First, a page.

The Dream Thief: Did Not Finish

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fantasy book reviews science fiction book reviewsbook review Shana Abe The Dream Thief The Dream Thief by Shana Abe

The Dream Thief stars Amalia Langford, the daughter of Kit and Rue from The Smoke Thief, and Zane, a thief who was introduced in the previous book. Zane is charged with retrieving a special diamond called Draumr. At the behest of Kit and Rue, he agrees to travel across Europe, into the Carpathians, in search of it. Accompanying him is Lia, who is possessed of the ability to hear the future. In her dreams she hears a future in which Zane, using the power of Draumr, holds her as his slave, slaughters her entire tribe, and uses her knowledge of precious gems to steal. So she decides to um…help him retrieve the diamond. Oookay…

This only so-so plot is not helped by the characters. As much as I enjoyed Rue in The Smoke Thief, I can’t stand Lia. She’s just not very interesting. The plain Jane outcast who doesn’t have all the family’s special powers…who grows to be stunningly beautiful, with the same powers her family possesses and then some. Boring. Worse, I find her stupid. She knows these things about Zane, and still she follows him around like a lovesick puppy. I never quite understand why she feels the need to help him obtain something that she sees giving him the power to slaughter her family. If she’s plotting something deeper, well, it never communicated well to me as the reader.

It should come as no surprise, then, that she has no chemistry whatsoever with her counterpart Zane. Zane is arrogant and rude. He has no interest in Lia or her company, until out of the blue he decides that he wants her. I suppose Abe was going for the aloof thief whose heart is won against all odds by Lia, but I’m simply not buying it. It doesn’t work at all. And Zane, with his controlling attitude, doesn’t improve at all as a character. His charm is low to begin with, and takes a huge plummet when he rapes Lia. Now, I don’t care how you try to look at it…she was asleep, she didn’t wake up, she only vaguely remembers it happening the next day…it was rape. The Smoke Thief walked a pretty thin line between consent and non-consent, but it did so in a way that worked for its characters, and that never fully crossed over. This most certainly did not work, period. Saying oh, but the character enjoyed it and wanted it to happen, after it’s over and done with, doesn’t change this.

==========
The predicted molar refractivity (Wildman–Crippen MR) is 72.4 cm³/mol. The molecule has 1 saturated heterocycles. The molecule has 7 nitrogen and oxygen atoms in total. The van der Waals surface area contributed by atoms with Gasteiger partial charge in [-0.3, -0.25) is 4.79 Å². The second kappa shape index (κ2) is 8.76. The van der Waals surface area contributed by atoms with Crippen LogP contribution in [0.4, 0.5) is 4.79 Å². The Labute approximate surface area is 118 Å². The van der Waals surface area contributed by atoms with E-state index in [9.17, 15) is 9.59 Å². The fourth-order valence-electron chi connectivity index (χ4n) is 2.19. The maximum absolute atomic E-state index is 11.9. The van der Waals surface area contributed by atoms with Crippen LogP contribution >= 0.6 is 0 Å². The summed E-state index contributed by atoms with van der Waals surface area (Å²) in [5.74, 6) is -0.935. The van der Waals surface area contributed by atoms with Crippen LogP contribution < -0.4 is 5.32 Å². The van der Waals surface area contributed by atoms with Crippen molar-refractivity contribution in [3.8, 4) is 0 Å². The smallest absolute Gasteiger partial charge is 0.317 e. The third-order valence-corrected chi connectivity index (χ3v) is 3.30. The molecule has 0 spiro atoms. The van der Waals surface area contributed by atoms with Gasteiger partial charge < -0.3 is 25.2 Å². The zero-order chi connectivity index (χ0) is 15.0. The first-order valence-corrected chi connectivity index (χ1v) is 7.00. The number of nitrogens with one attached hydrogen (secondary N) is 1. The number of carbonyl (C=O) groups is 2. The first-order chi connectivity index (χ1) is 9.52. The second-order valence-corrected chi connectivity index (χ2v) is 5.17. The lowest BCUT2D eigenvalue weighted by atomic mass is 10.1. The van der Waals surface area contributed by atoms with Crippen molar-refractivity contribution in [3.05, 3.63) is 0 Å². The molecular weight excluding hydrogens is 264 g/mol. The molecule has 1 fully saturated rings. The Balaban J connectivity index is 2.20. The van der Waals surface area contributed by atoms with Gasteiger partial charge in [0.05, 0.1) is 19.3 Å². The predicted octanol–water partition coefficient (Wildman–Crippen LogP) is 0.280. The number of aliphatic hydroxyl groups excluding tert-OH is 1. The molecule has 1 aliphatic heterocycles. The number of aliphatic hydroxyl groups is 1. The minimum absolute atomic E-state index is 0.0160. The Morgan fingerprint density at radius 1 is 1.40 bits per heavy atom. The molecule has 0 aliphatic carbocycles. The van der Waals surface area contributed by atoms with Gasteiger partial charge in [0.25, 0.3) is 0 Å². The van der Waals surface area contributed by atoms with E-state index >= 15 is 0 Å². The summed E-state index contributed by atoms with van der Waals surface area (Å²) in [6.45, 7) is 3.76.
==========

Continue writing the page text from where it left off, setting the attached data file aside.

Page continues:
And because I’m simply not scratching my head enough already, Shana Abe adds to the WTFery by having Zane announce, after he has just finished raping Lia, that he wants to marry her. He can barely tolerate her presence, he insults her by calling her names (including a monster), and now suddenly he wants to marry her!?

A romance is very dependent upon its characters and how their interaction plays out. It’s safe to say that for me, the characters didn’t work at all. The paper thin plot couldn’t even begin to make up for this. Even Abe’s writing isn’t as good as it was; that airy, evocative quality that swept me through the first one wasn’t present. So the question remains, which was the fluke?

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BETH JOHNSON, one of our guest reviewers, discovered fantasy books at age nine, when a love of horses spurred her to pick up Bruce Coville’s Into the Land of the Unicorns. Beth lives in Sweden with her husband. She writes short stories and has been working on a novel.

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